Some days, being a reporter can feel like you’re screaming into a crowded room trying to get people to notice to something, but no one looks up.
Thankfully, today isn’t one of those days.
Every holiday season, we ask IndyStar readers to contribute to our Season for Sharing campaign, which seeks to harness the power of local journalism and charitable giving to improve the lives of Central Indiana youth. And you’ve answered the call — for the second year in a row, you’ve given over $100,000 in support of that cause.
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I’ve filled several roles in my nearly five years with IndyStar, covering everything from crime and public safety to nonprofits and philanthropy. Since 2018, I’ve also served on the IndyStar Community Engagement/Our Children committee, a collection of folks from the newsroom and from our Gannett LOCALiQ team whose mission is to serve young Hoosiers. We also oversee Season for Sharing.
What formerly was a general fundraising campaign to support youth services has become more focused in its mission. In 2019, we launched a successful partnership with the Matthew L. Tully Memorial Fund to raise money in support of early childhood education centers and programming.
After seeing an enthusiastic response from readers last year, it made sense to revisit that model and partner with another organization to encourage more targeted giving. And when protests erupted downtown and drew focus to the deep hurt and earned mistrust felt by so many of our Black and brown neighbors, our newsroom felt compelled to act.
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The focus of this year’s Season for Sharing campaign was addressing the systemic inequities that disproportionately affect Black and brown youth. All funds raised this year will be donated to the African American Legacy Fund of Indianapolis, and we’ll work together to ensure this money reaches groups that may otherwise be overlooked or excluded from traditional grant cycles. Priority will be given to organizations with majority-Black leadership or that serve mostly Black youth and families.
As of Jan. 22, along with a generous $25,000 match from the Nina Mason Pulliam Charitable Trust, IndyStar readers gave just under $116,000 to support these efforts. And I’m excited to share that our team is also making a donation, rounding up the final total to $150,000.
That’s $150,000 that will be reinvested in the Central Indiana community. We couldn’t do this without you. Thank you.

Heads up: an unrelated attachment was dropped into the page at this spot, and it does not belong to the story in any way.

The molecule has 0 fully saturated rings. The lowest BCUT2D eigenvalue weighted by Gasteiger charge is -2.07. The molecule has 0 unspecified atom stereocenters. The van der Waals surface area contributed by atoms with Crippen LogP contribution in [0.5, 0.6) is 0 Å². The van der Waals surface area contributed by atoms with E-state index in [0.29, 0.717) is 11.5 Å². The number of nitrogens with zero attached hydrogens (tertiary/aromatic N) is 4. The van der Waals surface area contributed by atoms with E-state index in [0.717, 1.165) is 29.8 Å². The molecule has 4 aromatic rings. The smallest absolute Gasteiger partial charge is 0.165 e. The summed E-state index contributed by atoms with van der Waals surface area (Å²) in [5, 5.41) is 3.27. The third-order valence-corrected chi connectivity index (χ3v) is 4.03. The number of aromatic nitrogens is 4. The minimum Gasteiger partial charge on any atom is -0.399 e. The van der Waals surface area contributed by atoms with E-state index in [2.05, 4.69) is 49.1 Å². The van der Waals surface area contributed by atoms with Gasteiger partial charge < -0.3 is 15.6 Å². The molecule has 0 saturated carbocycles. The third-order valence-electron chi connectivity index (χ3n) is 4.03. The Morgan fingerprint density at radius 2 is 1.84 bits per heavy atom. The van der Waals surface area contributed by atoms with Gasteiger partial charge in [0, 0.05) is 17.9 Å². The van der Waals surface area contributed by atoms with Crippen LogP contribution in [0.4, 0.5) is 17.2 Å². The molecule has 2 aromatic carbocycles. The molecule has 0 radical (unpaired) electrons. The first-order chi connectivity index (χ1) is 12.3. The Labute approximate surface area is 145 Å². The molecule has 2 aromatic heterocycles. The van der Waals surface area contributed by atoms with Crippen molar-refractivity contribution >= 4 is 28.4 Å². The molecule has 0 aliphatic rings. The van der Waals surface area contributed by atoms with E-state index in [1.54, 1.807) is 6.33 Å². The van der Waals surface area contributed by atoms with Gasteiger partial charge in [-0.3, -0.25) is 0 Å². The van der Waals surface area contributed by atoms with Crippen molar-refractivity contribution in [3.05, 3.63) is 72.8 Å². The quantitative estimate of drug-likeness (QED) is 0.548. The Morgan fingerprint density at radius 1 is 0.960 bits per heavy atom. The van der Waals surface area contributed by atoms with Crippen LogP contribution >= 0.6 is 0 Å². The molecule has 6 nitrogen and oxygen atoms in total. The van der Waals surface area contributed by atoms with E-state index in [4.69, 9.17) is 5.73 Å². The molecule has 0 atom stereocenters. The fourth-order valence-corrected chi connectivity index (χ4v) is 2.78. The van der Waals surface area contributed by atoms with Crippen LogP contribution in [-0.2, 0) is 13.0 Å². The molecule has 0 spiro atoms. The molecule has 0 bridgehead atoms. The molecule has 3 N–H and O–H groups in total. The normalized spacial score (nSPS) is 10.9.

Our team will now work with the grant-making board at the African American Legacy Fund to evaluate the dozens of applications and award funding. Our goal is to make those decisions in the coming months and mobilize that funding by early spring.
“The outpouring of support for this year’s Season for Sharing is all the more meaningful given our shared goal of dismantling racism and supporting Black led institutions that often do unheralded work in our community,” said Marshawn Wolley, chair of the AALFI grants committee. “We are looking forward to using the $150,000 gift from the community to empower organizations that make us collectively stronger as a city.”
Like many organizations, IndyStar made a promise following last summer’s unrest that we would strive to be more inclusive and highlight the diversity of our city. By making this vow, Season for Sharing literally forced IndyStar to put our money where our mouth is.
Because more coverage is simply not enough. Increasing diversity just for the sake of it — to check a box and gain social currency — is a disservice to our newsroom and to our readers. Without meaningful action, those promises we made are merely platitudes.
Our job at IndyStar affords us a responsibility that cannot be ignored, and we need to do better.
We’ve made some progress. Last year, my colleagues Natalia Contreras and Daniela Franco Brown launched La Estrella, a Spanish-language newsletter generating original content and translating some of the day’s top news for our Hispanic and Latino readers. Members of the newsroom diversity committee partnered with Indy Pride to educate our reporters on LGBTQ+ issues and we’ve implemented several style changes that we hope will make our reporting more inclusive and remove implicitly biased language. In June 2021, we’ll add a journalist to our team whose role will be dedicated to covering issues of race and equity, thanks to a new partnership with Report for America.
“I can’t stress enough that these efforts as I see it, are just a starting point,” said Katrice Hardy, IndyStar’s executive editor. “No news organization can honestly say that it is committed to its community if it doesn’t wholeheartedly reflect its community in its staffing and in all areas of coverage.”
“But honestly, in this case, probably even more important is our mission to help our community solve its most pressing problems, to help us all better engage with and learn from each other and to give back to this very community we seek to serve and to make a better place to live.”
In our work toward achieving equity, we must be intentional in our focus and our investments. Because the reality is that when one of us succeeds, we don’t all reap the benefits of that success. High tides do not lift all boats. And an even playing field means nothing to the players who don’t have cleats.
Thank you, IndyStar readers, for supporting this mission. We still have a lot of work to do — let’s keep going.
Holly Hays covers social services for IndyStar. She is a member of the Our Children Committee and chairs the newsroom’s Diversity Committee. Reach her at firstname.lastname@example.org or follow her on Twitter: @hollyvhays.